Insurers: No hike in IP premiums for the first year

A nurse and a patient in Class B1 ward at Changi General Hospital.
PHOTO: Insurers: No hike in IP premiums for the first year

There will be no premium increases to the top-up portion of Integrated Shield Plans (IP) that cover class B1 to A public hospital wards, for a period of one year after the implementation of MediShield Life.

Khoo Kah Siang, president of the Life Insurance Association, gave this assurance yesterday amid concerns over the impact of MediShield Life on IP premiums.

This commitment by five IP insurers is meant to allow a "smooth transition" into the universal health-care scheme, said Dr Khoo.

"Thereafter, IP insurers will re-evaluate and re-assess plans based on actual experience (such as claims), to ensure that top-up benefits remain relevant in meeting the evolving needs of Singapore residents."

He added that current class B1 plans are also under review, as part of deliberations to develop a standardised IP for class B1 coverage.

While these moves are expected to be welcomed by Members of Parliament, there remains the call for better regulation of IP insurers.

Addressing this, Minister for Health Gan Kim Yong said in Parliament yesterday that the Government will study the MediShield Life Review Committee's suggestion to strengthen the current regulatory and accountability framework for IP insurers.

However, he noted that one should not over-regulate IPs, lest this should limit choice or result in higher premiums for policyholders.

Senior Minister of State for Health Amy Khor brought up the point that many Singaporeans have only a "very rudimentary understanding" of the country's health-care financing system, and this lack of understanding extends to IPs.

She said many realise that premiums go up with age in their silver years only at the point when the Medisave withdrawal limit becomes insufficient to support premiums, leading to the need to fork out cash.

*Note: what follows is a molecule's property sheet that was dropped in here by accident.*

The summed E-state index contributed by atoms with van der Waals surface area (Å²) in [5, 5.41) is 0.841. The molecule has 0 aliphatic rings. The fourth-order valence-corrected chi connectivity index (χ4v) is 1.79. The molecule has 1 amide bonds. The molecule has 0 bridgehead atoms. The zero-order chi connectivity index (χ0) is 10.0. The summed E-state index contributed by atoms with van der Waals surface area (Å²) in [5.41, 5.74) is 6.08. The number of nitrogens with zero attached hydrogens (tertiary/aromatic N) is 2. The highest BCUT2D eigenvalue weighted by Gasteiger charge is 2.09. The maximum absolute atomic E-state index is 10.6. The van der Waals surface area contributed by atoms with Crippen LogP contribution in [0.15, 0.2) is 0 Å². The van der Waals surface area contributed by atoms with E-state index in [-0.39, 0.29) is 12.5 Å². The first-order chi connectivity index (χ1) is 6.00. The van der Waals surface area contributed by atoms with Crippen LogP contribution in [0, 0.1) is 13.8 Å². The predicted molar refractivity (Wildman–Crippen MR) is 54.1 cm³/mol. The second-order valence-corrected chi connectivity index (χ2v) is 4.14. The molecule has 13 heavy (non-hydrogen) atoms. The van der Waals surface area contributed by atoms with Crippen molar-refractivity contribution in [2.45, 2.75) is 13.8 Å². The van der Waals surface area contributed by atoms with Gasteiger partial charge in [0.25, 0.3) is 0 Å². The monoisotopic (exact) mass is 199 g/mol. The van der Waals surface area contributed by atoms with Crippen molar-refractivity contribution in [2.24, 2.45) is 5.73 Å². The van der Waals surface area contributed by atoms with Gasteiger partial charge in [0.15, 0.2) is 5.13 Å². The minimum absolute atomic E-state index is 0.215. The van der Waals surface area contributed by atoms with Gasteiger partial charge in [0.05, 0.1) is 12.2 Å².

"A better understanding of how MediShield Life and IPs work is needed, in order to help Singaporeans make informed decisions about their health-care insurance," she said.

Dr Khor added that private insurers should take a more active role to explain details about MediShield Life to their clients, such as how it works together with their IPs.

"(The Ministry of Health) will work with the IP insurers to ensure responsible marketing of their products, including proper disclosure," she said.

Another topic of debate in Parliament was portable insurance schemes, where MPs such as Associate Professor Fatimah Lateef (Marine Parade GRC) asked if there could be further grants and incentives for employers who adopt it.

In response, Mr Gan reiterated that the Government encourages employers and unions to work together to move towards portable medical benefits, and tap on MediShield Life's national risk-pool to provide lifetime medical coverage for workers beyond retirement.

The Government has formed a tripartite work group, with the Singapore National Employers Federation and the National Trades Union Congress, to study the issue and is considering strengthening incentives.

At present, companies which provide such benefits get an additional 1 per cent tax reduction on employee remuneration.

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